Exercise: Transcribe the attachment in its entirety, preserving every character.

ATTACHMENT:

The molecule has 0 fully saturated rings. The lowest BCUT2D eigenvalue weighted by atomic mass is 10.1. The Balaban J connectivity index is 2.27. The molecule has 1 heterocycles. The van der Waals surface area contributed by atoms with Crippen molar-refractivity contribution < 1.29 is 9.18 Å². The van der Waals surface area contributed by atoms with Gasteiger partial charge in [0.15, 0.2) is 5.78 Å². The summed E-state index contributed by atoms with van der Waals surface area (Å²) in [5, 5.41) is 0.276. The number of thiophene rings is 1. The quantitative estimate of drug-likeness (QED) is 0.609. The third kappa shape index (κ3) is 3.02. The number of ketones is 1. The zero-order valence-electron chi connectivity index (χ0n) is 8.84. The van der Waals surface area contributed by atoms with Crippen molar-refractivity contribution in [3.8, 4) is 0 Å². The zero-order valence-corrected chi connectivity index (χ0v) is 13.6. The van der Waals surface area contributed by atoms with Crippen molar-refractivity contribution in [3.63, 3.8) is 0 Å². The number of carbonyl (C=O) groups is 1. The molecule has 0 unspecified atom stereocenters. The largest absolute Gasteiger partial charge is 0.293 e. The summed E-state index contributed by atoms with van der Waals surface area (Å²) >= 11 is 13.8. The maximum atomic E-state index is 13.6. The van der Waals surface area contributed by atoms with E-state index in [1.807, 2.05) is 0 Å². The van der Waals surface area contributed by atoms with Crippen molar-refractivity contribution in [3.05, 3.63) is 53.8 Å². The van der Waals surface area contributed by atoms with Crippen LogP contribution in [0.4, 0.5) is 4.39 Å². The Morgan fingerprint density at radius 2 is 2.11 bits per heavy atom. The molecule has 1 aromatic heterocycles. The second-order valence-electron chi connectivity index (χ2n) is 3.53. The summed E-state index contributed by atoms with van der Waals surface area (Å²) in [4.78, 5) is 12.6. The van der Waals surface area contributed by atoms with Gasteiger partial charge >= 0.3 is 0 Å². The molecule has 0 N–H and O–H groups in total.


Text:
The molecule has 0 fully saturated rings. The lowest BCUT2D eigenvalue weighted by atomic mass is 10.1. The Balaban J connectivity index is 2.27. The molecule has 1 heterocycles. The van der Waals surface area contributed by atoms with Crippen molar-refractivity contribution < 1.29 is 9.18 Å². The van der Waals surface area contributed by atoms with Gasteiger partial charge in [0.15, 0.2) is 5.78 Å². The summed E-state index contributed by atoms with van der Waals surface area (Å²) in [5, 5.41) is 0.276. The number of thiophene rings is 1. The quantitative estimate of drug-likeness (QED) is 0.609. The third kappa shape index (κ3) is 3.02. The number of ketones is 1. The zero-order valence-electron chi connectivity index (χ0n) is 8.84. The van der Waals surface area contributed by atoms with Crippen molar-refractivity contribution in [3.8, 4) is 0 Å². The zero-order valence-corrected chi connectivity index (χ0v) is 13.6. The van der Waals surface area contributed by atoms with Crippen molar-refractivity contribution in [3.63, 3.8) is 0 Å². The number of carbonyl (C=O) groups is 1. The molecule has 0 unspecified atom stereocenters. The largest absolute Gasteiger partial charge is 0.293 e. The summed E-state index contributed by atoms with van der Waals surface area (Å²) >= 11 is 13.8. The maximum atomic E-state index is 13.6. The van der Waals surface area contributed by atoms with E-state index in [1.807, 2.05) is 0 Å². The van der Waals surface area contributed by atoms with Crippen molar-refractivity contribution in [3.05, 3.63) is 53.8 Å². The van der Waals surface area contributed by atoms with Crippen LogP contribution in [0.4, 0.5) is 4.39 Å². The Morgan fingerprint density at radius 2 is 2.11 bits per heavy atom. The molecule has 1 aromatic heterocycles. The second-order valence-electron chi connectivity index (χ2n) is 3.53. The summed E-state index contributed by atoms with van der Waals surface area (Å²) in [4.78, 5) is 12.6. The van der Waals surface area contributed by atoms with Gasteiger partial charge >= 0.3 is 0 Å². The molecule has 0 N–H and O–H groups in total.